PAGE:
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Ohio Attorney General Mike DeWine
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The Court of Appeals upheld the trial court's order staying the case pending arbitration of the Plaintiffs' claims. The Court found that the arbitration agreement's prohibition on class action arbitration was permitted under the Supreme Court's ruling in AT&T v. Concepcion. Further, the Court found that the arbitration agreement was neither substantively nor procedurally unconscionable. The Court found that the agreement contained sufficient information regarding the arbitration process so that the Plaintiffs were made aware of the terms to which they were agreeing and that, since Ganley was undertaking to pay the fees associated with the arbitration process, there were no undisclosed fees. The fact that the parties were in unequal bargaining positions was not, by itself, sufficient to find that the arbitration agreement was procedurally unconscionable. The arbitration agreement was clearly laid out to the consumers; it was printed in red ink on the first page of the contract and certain terms were in all capitals. The Court found that Ganley had no duty to point out or explain the arbitration agreement. Finally, the Court found that the arbitration agreement applied to Plaintiffs' claims, even though they were related to representations that were made prior to entering into the contract. The Court found that Plaintiffs' allegations arose from the formation of the purchase agreement and, as such, were covered under the arbitration agreement.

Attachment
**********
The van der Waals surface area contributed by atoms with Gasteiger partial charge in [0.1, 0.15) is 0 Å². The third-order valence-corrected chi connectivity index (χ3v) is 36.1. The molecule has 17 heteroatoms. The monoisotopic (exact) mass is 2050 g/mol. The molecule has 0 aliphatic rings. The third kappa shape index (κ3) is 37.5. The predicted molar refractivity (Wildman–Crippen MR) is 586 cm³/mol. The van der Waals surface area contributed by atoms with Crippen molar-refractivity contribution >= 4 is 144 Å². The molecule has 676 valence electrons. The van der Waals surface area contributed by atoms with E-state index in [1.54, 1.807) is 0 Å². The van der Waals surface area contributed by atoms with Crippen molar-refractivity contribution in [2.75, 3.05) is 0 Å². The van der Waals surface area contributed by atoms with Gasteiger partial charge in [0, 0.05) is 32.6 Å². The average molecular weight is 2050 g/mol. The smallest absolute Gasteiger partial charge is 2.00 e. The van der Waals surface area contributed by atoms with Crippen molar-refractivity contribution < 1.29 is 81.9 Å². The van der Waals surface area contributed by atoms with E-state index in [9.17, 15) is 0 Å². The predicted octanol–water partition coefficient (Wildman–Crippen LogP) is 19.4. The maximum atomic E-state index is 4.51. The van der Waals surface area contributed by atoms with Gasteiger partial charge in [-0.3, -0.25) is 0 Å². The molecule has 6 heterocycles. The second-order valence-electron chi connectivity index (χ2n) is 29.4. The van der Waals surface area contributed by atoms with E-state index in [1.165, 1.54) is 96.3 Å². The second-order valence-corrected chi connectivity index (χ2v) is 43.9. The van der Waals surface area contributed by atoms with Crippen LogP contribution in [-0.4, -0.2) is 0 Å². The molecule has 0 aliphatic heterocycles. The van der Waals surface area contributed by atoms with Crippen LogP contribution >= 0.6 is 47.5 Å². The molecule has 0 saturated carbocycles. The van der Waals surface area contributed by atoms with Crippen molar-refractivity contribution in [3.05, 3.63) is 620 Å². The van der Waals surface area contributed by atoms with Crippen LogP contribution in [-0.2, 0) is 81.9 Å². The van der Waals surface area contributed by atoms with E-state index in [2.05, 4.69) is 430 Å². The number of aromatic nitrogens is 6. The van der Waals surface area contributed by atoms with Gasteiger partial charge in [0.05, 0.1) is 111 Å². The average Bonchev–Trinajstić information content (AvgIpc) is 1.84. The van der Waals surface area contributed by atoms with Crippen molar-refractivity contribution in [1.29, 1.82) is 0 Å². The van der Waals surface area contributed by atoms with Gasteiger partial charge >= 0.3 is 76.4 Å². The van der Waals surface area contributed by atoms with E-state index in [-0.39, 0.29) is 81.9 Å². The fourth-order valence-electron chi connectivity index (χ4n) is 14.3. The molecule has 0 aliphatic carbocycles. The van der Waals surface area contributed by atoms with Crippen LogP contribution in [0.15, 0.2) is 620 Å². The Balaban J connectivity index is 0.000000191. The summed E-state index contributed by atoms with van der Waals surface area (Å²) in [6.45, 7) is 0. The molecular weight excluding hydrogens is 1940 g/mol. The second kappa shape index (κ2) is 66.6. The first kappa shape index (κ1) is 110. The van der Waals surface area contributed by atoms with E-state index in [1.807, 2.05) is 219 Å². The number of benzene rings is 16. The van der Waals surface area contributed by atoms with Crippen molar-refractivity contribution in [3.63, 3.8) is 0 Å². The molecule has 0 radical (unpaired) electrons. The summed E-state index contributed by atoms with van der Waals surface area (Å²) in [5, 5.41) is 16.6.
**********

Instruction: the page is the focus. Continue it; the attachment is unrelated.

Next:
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| © 2009 Ohio Attorney General Richard Cordray